So what do we make of our previous Waterproof vs Water Resistant write up? Us folks here at Carryology, along with the assistance of my pal Scott over at Black Rainbow Project, were brainstorming a way to make some sense out of this Waterproof vs Water Resistant discussion. In fact, what we did was create a reference guide for future posts and general discussion. A way to quickly and easily determine the level of water resistance of a bag, pack, and/or carry product.
The Waterproof / Water-Resistant Everyday Reference Guide.
Before we dive in, a quick word. We’re not scientists. We’re Carryologists. This is by no means a scientific guide. Some scientific waterproof tests are; IP Code (Ingress Protection Rating), GORE-TEX’s in-house quality management process, Water Resistant mark testing (for wristwatches),and Rain Room tests, among several others. The issue with these tests are, like any third party controlled tests usually run by Swiss scientists and engineers in a fancy high-tech laboratory, is that they’re very expensive. Many, if not all, of our favorite smaller carry brands (and even the larger brands) could never afford to have their products tested in these fancy facilities… especially since if they simply tweak one bit of construction for a new seasonal collection, forcing them to completely retest (and there are no discounted fees in this case), along with separate tests for any new products they release. This is very, very expensive.
The goal we set out to achieve here was an everyday reference guide, for us mere mortals. A way to classify products quickly and simply, based on our own first-hand experience using the product, some shared second-hand experiences using the product, reviews we’ve researched, materials and construction techniques used, the manufacturer’s claims, and/or our decades of shared professional experience in this niche field to form our own opinions. The point here is not to be absolutely scientifically correct, or create exacting standards, because that is impossible without utilizing the tests mentioned above. This is just a starting point, an everyday guide, which is a work in progress. You may see these terms start popping up in our future posts and/or discussions. Here are the three levels we’ve worked up…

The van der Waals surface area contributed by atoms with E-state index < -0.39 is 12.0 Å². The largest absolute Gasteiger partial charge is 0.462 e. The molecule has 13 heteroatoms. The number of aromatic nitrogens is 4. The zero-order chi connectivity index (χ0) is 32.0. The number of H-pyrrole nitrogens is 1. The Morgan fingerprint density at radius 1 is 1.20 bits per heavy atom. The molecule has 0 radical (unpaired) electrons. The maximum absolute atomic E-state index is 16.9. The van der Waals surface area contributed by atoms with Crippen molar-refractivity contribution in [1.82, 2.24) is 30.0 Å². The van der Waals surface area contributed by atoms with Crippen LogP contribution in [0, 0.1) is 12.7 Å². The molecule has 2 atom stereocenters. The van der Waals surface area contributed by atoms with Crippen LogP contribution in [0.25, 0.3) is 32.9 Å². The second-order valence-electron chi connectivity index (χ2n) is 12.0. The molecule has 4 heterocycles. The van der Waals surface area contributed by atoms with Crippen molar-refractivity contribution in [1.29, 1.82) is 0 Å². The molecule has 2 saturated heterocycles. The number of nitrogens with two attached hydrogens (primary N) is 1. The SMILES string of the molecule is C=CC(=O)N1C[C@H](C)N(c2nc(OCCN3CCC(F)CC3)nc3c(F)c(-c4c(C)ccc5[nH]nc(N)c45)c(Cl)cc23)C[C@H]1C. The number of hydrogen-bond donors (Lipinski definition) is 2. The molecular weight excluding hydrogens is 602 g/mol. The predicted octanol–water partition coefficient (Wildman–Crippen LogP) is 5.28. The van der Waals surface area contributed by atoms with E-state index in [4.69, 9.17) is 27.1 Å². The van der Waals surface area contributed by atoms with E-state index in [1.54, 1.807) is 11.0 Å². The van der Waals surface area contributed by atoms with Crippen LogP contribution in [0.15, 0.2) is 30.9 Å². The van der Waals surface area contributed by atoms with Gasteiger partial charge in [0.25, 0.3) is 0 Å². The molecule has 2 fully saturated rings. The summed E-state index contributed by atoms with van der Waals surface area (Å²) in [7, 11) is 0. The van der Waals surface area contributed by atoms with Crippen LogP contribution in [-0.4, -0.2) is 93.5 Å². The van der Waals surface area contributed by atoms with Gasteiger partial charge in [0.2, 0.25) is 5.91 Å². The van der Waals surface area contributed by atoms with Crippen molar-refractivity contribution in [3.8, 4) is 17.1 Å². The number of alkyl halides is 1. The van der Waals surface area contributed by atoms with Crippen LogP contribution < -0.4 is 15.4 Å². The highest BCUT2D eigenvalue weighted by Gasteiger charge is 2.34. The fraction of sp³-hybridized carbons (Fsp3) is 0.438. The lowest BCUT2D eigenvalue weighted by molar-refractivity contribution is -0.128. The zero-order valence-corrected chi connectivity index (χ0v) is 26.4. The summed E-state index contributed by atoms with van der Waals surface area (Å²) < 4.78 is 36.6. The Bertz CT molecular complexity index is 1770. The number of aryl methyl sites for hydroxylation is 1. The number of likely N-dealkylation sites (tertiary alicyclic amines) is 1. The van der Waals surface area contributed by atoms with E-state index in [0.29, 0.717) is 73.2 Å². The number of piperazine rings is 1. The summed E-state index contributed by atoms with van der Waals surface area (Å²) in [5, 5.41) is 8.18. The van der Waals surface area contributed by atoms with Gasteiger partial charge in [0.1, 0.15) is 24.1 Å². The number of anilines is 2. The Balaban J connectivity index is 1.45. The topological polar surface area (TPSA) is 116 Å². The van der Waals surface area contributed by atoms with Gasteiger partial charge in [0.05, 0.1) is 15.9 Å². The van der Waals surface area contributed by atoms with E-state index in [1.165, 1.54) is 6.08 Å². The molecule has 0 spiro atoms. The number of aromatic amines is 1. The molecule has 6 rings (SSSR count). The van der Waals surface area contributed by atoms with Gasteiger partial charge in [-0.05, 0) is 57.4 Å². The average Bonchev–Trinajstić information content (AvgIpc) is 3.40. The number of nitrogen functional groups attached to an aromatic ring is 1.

1. Water Resistant (WR1)
More than likely you’re going to get caught up in the rain at some point. When you do get caught in a heavy downpour, know that the fabrics/zippers/construction used in the creation of this product did not have 100% waterproofness in mind, hence, earning the rating of WR1, Water Resistant. Standing in a light drizzle or medium rain fall, or a sprint to cover under heavy rain fall, or even a spilled liter of water on the surface of the fabric, and the contents of your stuff will still likely be completely fine. Drops may bead up on the surface of the fabric at first (like they’re supposed to), but eventually the moisture will soak through. Toss on a sil-nylon rain cover, and you’ll be right as rain (pun intended).